Synod of Ras-Baalbek

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The Synod of Ras-Baalbek was a meeting in the seventeenth century of Orthodox bishops within the Church of Antioch. The synod was convened by Emir Fakhr-al-Din II, prince of Lebanon, to settle conflicting claims to the leadership of the patriarchate of Antioch.

During the late sixteenth and early seventeenth centuries two factions formed in the Church of Antioch, also known as the Melkite Church. One faction favored reconciliation and union with the Roman Catholic Church and another rejected it. The dispute led to parallel consecrations of patriarchs for the Church of Antioch and unrest among the "Melkite" Orthodox community. Emir Fakhr-al-Din II, the ruler of the area under the Ottoman sultan, who harbored ambitions of independence from the Ottomans, convened in 1628 a synod of the twelve Melkite bishops of the church, excepting Cyril Dabbas, the pro-Latin claimant of the patriarchal throne.

The synod convened on June 1, 1628 in the Church of the Blessed Virgin in the town of Ras-Baalbek, a few kilometers north of Baalbek, Lebanon, where Emir Fakhr-al-Din lived. The synod proclaimed Ignatius III Atiyah as the only Patriarch. Of note was the motivation given to rejecting the appointment of Cyril Dabbas as patriarch was that he was not elected by the people of Damascus, a point that was made in the canons subsequently issued by the synod. Cyril Dabbas, who had been brought to Ras-Baalbek in chains, was sent to exile near Hermel in today's Lebanon. There, he was executed by partisans of the Emir a short time later.

The synod also issued twenty canons of which those covering election and consecration of the Patriarch would later be important in confirming the regularity and legitimacy of the election of the pro-Catholic Cyril Tanas in the events of 1724 that led to the schism in the Melkite Church.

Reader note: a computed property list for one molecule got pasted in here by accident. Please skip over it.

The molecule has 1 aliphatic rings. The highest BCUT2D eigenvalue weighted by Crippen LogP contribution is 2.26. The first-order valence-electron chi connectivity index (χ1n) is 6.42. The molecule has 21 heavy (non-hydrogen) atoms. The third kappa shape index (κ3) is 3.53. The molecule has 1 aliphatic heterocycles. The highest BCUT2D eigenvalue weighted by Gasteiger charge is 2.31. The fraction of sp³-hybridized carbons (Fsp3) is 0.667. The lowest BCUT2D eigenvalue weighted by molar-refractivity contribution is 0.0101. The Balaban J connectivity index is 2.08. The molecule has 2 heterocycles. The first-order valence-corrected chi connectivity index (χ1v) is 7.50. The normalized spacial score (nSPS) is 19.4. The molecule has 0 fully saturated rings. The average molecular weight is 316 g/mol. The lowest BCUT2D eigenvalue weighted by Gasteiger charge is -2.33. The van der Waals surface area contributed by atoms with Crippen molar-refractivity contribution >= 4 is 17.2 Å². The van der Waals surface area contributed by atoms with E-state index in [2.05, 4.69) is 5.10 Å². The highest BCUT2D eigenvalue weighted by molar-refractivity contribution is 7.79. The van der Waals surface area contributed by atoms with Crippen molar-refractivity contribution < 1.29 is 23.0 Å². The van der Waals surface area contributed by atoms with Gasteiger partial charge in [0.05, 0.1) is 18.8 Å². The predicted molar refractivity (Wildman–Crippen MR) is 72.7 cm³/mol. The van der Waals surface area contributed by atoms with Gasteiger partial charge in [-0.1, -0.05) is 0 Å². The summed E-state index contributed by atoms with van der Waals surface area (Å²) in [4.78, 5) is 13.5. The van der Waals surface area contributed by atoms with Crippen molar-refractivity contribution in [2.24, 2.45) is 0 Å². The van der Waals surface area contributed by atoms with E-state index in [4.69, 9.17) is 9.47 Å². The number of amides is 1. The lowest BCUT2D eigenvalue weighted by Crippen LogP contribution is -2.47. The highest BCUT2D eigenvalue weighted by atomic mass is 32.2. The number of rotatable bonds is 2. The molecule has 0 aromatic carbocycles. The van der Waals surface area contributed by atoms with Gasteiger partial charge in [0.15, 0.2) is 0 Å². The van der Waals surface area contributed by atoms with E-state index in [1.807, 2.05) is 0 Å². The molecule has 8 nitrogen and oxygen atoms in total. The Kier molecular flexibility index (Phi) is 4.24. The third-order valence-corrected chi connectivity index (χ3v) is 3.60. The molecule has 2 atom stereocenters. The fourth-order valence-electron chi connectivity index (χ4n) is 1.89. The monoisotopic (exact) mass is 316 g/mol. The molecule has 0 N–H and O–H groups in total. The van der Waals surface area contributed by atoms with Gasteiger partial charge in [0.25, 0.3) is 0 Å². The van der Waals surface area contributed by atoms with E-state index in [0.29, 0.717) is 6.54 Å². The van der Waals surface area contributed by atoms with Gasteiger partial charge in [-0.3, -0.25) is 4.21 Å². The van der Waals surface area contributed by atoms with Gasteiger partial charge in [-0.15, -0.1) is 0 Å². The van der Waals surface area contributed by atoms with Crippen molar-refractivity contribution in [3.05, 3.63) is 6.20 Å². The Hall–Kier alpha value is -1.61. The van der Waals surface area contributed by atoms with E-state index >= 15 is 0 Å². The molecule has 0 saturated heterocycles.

The canons of the synod are summarized as follows:

Canons 1 to 6: These dealt with the election and consecration of the Patriarch. The synod decreed formally that the patriarch had to be elected by the people, who could nominate up to three names from which the Patriarch had to be chosen through casting of lots. The civil confirmation had to be requested only after the decision was made of whom was the patriarch. The synod strictly condemned external influence by any political party in the process of choosing the Patriarch.
Canon 7: This canon condemned the practice of simony, a use that was quite common, particularly in regard to the granting of recognition of appointments by the Ottoman authorities. The canon also dealt with the possible income of the Patriarch while conferring sacraments.
Canons 8 and 19: These canons dealt with the qualifications necessary to become a priest.
Canon 9: Dealt with illegitimate marriages.
Canons 10 and 12: These canons established the rule concerning festivals after baptism and marriage.
Canon 11: Dealt with issues concerning the dowry to be given to a girl.
Canon 13: This canon forbad the conferred of the sacrament of marriage outside church buildings.
Canon 15: This canon forbad monasteries where both men and women lived.
Canons 14 and 16: These canons condemned magicians and heretical books.
Canons 17 and 18: These canons condemned the practice of priests asking for money without proper authorization.
Canon 20: This canon forbad lay patriarchal vicars.